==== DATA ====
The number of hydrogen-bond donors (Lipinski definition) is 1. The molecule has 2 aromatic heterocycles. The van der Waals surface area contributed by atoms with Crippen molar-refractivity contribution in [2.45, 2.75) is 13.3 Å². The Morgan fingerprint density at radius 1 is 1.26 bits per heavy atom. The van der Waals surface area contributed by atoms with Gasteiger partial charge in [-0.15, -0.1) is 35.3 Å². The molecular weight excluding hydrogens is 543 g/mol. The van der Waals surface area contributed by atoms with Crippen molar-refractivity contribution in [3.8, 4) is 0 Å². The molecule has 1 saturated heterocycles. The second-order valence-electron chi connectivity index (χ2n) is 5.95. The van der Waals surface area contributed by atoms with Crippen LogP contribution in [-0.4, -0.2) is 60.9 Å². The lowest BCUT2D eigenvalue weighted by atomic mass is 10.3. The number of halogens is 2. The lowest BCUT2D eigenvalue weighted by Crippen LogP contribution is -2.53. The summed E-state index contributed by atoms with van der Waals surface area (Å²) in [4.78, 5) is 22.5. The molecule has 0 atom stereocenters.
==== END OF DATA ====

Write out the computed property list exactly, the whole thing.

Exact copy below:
The number of hydrogen-bond donors (Lipinski definition) is 1. The molecule has 2 aromatic heterocycles. The van der Waals surface area contributed by atoms with Crippen molar-refractivity contribution in [2.45, 2.75) is 13.3 Å². The Morgan fingerprint density at radius 1 is 1.26 bits per heavy atom. The van der Waals surface area contributed by atoms with Gasteiger partial charge in [-0.15, -0.1) is 35.3 Å². The molecular weight excluding hydrogens is 543 g/mol. The van der Waals surface area contributed by atoms with Crippen molar-refractivity contribution in [3.8, 4) is 0 Å². The molecule has 1 saturated heterocycles. The second-order valence-electron chi connectivity index (χ2n) is 5.95. The van der Waals surface area contributed by atoms with Crippen LogP contribution in [-0.4, -0.2) is 60.9 Å². The lowest BCUT2D eigenvalue weighted by atomic mass is 10.3. The number of halogens is 2. The lowest BCUT2D eigenvalue weighted by Crippen LogP contribution is -2.53. The summed E-state index contributed by atoms with van der Waals surface area (Å²) in [4.78, 5) is 22.5. The molecule has 0 atom stereocenters.